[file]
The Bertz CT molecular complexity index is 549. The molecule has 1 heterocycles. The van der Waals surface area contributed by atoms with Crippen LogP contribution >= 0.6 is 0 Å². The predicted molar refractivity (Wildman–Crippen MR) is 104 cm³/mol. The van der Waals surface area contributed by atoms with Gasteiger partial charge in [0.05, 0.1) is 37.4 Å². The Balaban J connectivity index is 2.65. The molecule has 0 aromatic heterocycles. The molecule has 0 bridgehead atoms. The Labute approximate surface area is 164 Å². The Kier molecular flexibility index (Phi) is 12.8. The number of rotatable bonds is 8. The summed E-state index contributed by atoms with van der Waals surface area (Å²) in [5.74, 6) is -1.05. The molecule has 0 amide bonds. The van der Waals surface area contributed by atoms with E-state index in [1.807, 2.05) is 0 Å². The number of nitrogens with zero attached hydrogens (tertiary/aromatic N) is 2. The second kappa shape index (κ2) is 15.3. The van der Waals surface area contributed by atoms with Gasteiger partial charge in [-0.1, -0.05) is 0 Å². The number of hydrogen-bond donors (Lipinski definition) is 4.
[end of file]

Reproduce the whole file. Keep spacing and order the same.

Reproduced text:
The Bertz CT molecular complexity index is 549. The molecule has 1 heterocycles. The van der Waals surface area contributed by atoms with Crippen LogP contribution >= 0.6 is 0 Å². The predicted molar refractivity (Wildman–Crippen MR) is 104 cm³/mol. The van der Waals surface area contributed by atoms with Gasteiger partial charge in [0.05, 0.1) is 37.4 Å². The Balaban J connectivity index is 2.65. The molecule has 0 aromatic heterocycles. The molecule has 0 bridgehead atoms. The Labute approximate surface area is 164 Å². The Kier molecular flexibility index (Phi) is 12.8. The number of rotatable bonds is 8. The summed E-state index contributed by atoms with van der Waals surface area (Å²) in [5.74, 6) is -1.05. The molecule has 0 amide bonds. The van der Waals surface area contributed by atoms with E-state index in [1.807, 2.05) is 0 Å². The number of nitrogens with zero attached hydrogens (tertiary/aromatic N) is 2. The second kappa shape index (κ2) is 15.3. The van der Waals surface area contributed by atoms with Gasteiger partial charge in [-0.1, -0.05) is 0 Å². The number of hydrogen-bond donors (Lipinski definition) is 4.